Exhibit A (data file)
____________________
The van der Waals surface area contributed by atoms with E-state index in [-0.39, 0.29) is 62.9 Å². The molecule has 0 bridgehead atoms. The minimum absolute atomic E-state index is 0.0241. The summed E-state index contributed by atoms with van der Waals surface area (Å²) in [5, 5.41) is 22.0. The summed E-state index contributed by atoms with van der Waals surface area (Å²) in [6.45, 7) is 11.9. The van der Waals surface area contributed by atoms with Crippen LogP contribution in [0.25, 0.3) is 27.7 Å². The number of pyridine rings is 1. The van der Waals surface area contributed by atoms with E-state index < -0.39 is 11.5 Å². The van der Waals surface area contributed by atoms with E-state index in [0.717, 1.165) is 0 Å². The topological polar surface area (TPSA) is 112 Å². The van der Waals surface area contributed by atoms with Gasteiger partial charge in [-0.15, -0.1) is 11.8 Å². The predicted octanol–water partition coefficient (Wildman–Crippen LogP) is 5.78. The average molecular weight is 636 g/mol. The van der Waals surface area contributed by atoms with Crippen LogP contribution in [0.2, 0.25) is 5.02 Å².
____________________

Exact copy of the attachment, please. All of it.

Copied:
The van der Waals surface area contributed by atoms with E-state index in [-0.39, 0.29) is 62.9 Å². The molecule has 0 bridgehead atoms. The minimum absolute atomic E-state index is 0.0241. The summed E-state index contributed by atoms with van der Waals surface area (Å²) in [5, 5.41) is 22.0. The summed E-state index contributed by atoms with van der Waals surface area (Å²) in [6.45, 7) is 11.9. The van der Waals surface area contributed by atoms with Crippen LogP contribution in [0.25, 0.3) is 27.7 Å². The number of pyridine rings is 1. The van der Waals surface area contributed by atoms with E-state index < -0.39 is 11.5 Å². The van der Waals surface area contributed by atoms with E-state index in [0.717, 1.165) is 0 Å². The topological polar surface area (TPSA) is 112 Å². The van der Waals surface area contributed by atoms with Gasteiger partial charge in [-0.15, -0.1) is 11.8 Å². The predicted octanol–water partition coefficient (Wildman–Crippen LogP) is 5.78. The average molecular weight is 636 g/mol. The van der Waals surface area contributed by atoms with Crippen LogP contribution in [0.2, 0.25) is 5.02 Å².